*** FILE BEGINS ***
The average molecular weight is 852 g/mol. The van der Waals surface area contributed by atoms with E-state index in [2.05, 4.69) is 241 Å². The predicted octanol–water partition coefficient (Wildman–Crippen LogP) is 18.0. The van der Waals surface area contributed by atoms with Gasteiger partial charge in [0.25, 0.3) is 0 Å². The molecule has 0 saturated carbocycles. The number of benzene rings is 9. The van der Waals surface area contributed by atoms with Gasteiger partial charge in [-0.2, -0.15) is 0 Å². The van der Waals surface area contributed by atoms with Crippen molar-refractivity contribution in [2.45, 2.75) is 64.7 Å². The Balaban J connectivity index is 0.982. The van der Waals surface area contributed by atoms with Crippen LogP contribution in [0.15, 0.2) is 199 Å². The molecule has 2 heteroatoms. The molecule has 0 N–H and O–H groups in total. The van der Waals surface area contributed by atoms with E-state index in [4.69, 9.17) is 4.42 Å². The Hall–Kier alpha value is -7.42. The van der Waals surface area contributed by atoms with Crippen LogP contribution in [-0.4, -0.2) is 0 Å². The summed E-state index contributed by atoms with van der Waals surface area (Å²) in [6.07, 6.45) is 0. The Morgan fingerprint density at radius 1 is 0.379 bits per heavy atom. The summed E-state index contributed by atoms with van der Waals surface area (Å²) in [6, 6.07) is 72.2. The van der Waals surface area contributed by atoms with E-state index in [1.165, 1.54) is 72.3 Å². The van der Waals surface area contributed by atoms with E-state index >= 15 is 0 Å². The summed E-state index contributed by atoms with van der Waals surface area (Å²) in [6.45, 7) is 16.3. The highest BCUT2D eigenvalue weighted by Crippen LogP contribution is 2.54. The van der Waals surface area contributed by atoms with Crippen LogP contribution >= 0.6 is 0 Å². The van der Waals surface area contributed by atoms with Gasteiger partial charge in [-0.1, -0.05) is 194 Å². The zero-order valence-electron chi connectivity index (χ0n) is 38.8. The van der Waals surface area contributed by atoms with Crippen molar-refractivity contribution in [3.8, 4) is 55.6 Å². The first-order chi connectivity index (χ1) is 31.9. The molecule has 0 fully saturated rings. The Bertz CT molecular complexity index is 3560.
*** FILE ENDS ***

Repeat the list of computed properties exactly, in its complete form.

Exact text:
The average molecular weight is 852 g/mol. The van der Waals surface area contributed by atoms with E-state index in [2.05, 4.69) is 241 Å². The predicted octanol–water partition coefficient (Wildman–Crippen LogP) is 18.0. The van der Waals surface area contributed by atoms with Gasteiger partial charge in [0.25, 0.3) is 0 Å². The molecule has 0 saturated carbocycles. The number of benzene rings is 9. The van der Waals surface area contributed by atoms with Gasteiger partial charge in [-0.2, -0.15) is 0 Å². The van der Waals surface area contributed by atoms with Crippen molar-refractivity contribution in [2.45, 2.75) is 64.7 Å². The Balaban J connectivity index is 0.982. The van der Waals surface area contributed by atoms with Crippen LogP contribution in [0.15, 0.2) is 199 Å². The molecule has 2 heteroatoms. The molecule has 0 N–H and O–H groups in total. The van der Waals surface area contributed by atoms with E-state index in [4.69, 9.17) is 4.42 Å². The Hall–Kier alpha value is -7.42. The van der Waals surface area contributed by atoms with Crippen LogP contribution in [-0.4, -0.2) is 0 Å². The summed E-state index contributed by atoms with van der Waals surface area (Å²) in [6.07, 6.45) is 0. The Morgan fingerprint density at radius 1 is 0.379 bits per heavy atom. The summed E-state index contributed by atoms with van der Waals surface area (Å²) in [6, 6.07) is 72.2. The van der Waals surface area contributed by atoms with E-state index in [1.165, 1.54) is 72.3 Å². The van der Waals surface area contributed by atoms with E-state index >= 15 is 0 Å². The summed E-state index contributed by atoms with van der Waals surface area (Å²) in [6.45, 7) is 16.3. The highest BCUT2D eigenvalue weighted by Crippen LogP contribution is 2.54. The van der Waals surface area contributed by atoms with Crippen LogP contribution >= 0.6 is 0 Å². The van der Waals surface area contributed by atoms with Gasteiger partial charge in [-0.1, -0.05) is 194 Å². The zero-order valence-electron chi connectivity index (χ0n) is 38.8. The van der Waals surface area contributed by atoms with Crippen molar-refractivity contribution in [3.8, 4) is 55.6 Å². The first-order chi connectivity index (χ1) is 31.9. The molecule has 0 fully saturated rings. The Bertz CT molecular complexity index is 3560.